Would that be the same Muslim Arab Youth Association that was in attendance at this event in Kansas City back in 1989 where a speaker promised "oceans of blood" in the liberation of Palestine? To be fair, I do recall a fundamentalist Christian leader making the now-infamous statement "God does not hear the prayer of a Jew." But this seems like mild stuff alongside statments from a radical Islamist theologian: "Our hour of judgment will not come until you fight the Jews (and) kill them. … Muslims, wherever they are, should actively participate in the battle!" Since Pipes makes it his business to study groups like this, it's not surprising he is somewhat more alarmed by them than he is by Southern baptists who believe that salvation comes only through their creed. The writer, however, insists on pressing Pipes on this issue:
Muslim fundamentalists are "Nazis," "potential killers" who represent "true dangers" to Jews, Christians, women and gays, he argues. But on the subject of Jewish and Christian fundamentalists, he is far milder. When I asked him whether people like Jerry Falwell, who called 9/11 "God's judgment" on gays, civil libertarians and feminists, were really so different in their attitude toward modernity, he seemed aghast at the very comparison. "I see no signs of that," he said, insisting that Falwell "lives within the framework of a democratic polity and does not believe he has a truth that he and his colleagues hold which he can impose on the rest of us."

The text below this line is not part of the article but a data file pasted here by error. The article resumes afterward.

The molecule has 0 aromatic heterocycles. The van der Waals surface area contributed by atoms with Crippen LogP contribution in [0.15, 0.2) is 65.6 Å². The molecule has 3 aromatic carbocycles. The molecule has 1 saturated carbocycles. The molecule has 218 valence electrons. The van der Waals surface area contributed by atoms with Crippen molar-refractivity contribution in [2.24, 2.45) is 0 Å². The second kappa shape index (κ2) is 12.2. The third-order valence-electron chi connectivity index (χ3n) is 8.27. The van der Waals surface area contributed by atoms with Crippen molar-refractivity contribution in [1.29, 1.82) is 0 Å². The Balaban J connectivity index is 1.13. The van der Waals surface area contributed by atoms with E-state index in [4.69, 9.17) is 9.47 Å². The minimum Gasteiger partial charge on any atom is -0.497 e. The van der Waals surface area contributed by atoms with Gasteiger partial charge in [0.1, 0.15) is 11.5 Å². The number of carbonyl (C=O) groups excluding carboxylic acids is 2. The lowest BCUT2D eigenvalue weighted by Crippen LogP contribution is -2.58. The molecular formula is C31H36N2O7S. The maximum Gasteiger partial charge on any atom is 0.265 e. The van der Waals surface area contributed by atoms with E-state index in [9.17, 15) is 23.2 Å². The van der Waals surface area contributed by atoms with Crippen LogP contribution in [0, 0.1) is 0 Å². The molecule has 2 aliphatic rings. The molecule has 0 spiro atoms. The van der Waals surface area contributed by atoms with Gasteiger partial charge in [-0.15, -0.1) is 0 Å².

Put aside the questionable use of loaded words in scare quotes: "Nazis", "potential killers" who represent "true dangers" without any reference to where they came from, when they were said or in what context they were uttered. Ask yourself, with the gruesome slaughter of Nick Berg fresh in your mind, whether Jerry Falwell -- or any fundamentalist Christian -- ever advocated, let alone carried out the murder of Jews, Christians, women or gays. Can you identify any country in the world that lives under a Christian fundamentalist government along the lines of the Taliban, Iran or Saudi Arabia, not exactly known as woman-friendly gay-positive regimes? Is it so unreasonable the Pipes refuses to play the moral equivalence game here?
Finally, Pipes has come in for a tremendous amount of criticism from academia over his website, Campus Watch, whose aim is to draw attention to professors and campus organizations who appear to be providing intellectual support or justification for radical Islam, a trend the Pipes finds disturbing and frightening. Pipes has been branded as "McCarthyite" for pointing this out and the article makes mention of it as well: